While the idea of an overall index is laudable, we have concerns regarding question weighting, comparability, and theoretical justification
Furthermore, we note that the maximum scores vary across countries because 'some indicators can be skipped where data is unavailable'. As a result, despite the Index's claim of comparability, countries' relative positions are not actually comparable.
Last but not least, the indices conflate different ordinal scales: yes/no questions, and more evaluative questions with a four-point scale. They also mix factual and evaluative indicators, which should be treated separately. Overall, from our point of view, the data aggregation lacks theoretical justification and adequate techniques to deal with missing data and different question types and scales.
The China Index relies on country experts who assess a host of questions. These experts provide ratings in line with the options given by the ordinal scales. We wonder whether the pool of coders is adequately qualified, and the protocol sufficiently robust, to ensure comparability. Czech-based Sinopsis, for example, provides ratings for Germany, Poland, and the Czech Republic, across all nine dimensions in the Index. It is unlikely, however, that Sinopsis has sufficient insight into the specifics of, say, the German academic system, to provide reliable assessments.
Even if all involved experts have the necessary expertise, individuals always have biases
Even if all involved experts have the necessary expertise, individuals always have biases. A challenge for any index that rests on expert assessments is, therefore, modelling coders’ differing views and coding behaviour. If subjective biases are not taken into account during this process, the China Index’s data risks producing biased data, even when more than one expert contributes assessments. Expert deliberation, as practiced in the China Index project, can produce a joint score but does not automatically resolve biases. Overall, the process of expert data aggregation – in our view – remains non-transparent, and unintended bias likely arises.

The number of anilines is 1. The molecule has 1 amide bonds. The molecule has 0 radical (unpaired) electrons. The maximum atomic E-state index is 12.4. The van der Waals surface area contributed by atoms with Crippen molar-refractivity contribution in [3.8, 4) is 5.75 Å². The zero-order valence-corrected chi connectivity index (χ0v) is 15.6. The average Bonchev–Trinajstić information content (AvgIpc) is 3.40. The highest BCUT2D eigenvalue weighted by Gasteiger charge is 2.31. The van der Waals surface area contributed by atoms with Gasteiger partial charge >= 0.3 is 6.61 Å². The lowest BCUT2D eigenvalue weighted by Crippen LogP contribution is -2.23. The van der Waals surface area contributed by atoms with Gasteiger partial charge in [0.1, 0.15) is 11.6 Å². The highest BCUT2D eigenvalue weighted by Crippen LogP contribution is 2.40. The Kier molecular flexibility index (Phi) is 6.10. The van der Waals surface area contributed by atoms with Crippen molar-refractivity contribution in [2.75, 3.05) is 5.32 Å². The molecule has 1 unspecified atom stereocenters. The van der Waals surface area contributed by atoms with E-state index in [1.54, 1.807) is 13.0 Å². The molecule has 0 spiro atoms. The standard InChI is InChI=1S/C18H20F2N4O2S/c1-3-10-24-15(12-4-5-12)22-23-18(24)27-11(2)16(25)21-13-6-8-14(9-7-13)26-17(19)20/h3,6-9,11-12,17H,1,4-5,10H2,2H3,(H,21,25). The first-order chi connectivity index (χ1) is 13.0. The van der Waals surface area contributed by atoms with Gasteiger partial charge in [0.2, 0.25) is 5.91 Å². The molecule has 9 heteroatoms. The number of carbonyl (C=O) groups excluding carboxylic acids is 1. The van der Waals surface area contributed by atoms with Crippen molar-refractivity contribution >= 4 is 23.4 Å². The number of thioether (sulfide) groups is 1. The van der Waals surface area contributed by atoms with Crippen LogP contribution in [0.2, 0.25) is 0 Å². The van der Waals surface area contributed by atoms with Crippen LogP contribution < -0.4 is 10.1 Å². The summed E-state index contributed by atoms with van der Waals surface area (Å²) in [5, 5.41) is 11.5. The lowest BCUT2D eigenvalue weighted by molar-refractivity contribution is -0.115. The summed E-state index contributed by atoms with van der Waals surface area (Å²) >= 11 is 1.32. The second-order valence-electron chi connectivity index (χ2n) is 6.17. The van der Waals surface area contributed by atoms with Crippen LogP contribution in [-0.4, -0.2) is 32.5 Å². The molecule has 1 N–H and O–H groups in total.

In addition, the interpretation of percentage scores and their implications remains open to interpretation. For example, what do 50% exposure, 60% pressure, and 21% effect regarding the PRC’s influence in Germany actually mean? How are these scores related?
Some scores and rankings do not stand up to a simple check of face validity: the United States ranked first with a score of 37/44 in the academia dimensions, succeeded by Germany with a score of 36/44. The United Kingdom ranked eighth with a score of 23/40. This ranking suggests that PRC influence poses a greater risk to academic freedom in Germany compared with academic freedom in the United Kingdom, Pakistan (6), and Kyrgyzstan (7). Given all we know about academic freedom in these countries, their financial dependency on foreign student fees, and the issue of gifts and related reputation laundering in the academic sector, that is a highly misleading message.
Overall, we remain concerned that the aggregation of different factual information and subjective expert assessments of 'PRC foreign influence' and the process of expert deliberation behind closed doors is prone to unobserved biases, especially when expert qualifications and data quality protocols remain undisclosed.
Some shortcomings of the China Index can be solved relatively easily. These include transparency and data quality protocols. However, others, such as conceptualisation and theoretical embeddedness, would require extensive revision. For now, unfortunately, we still lack a rigorous measure of China’s transnational, autocratic influence.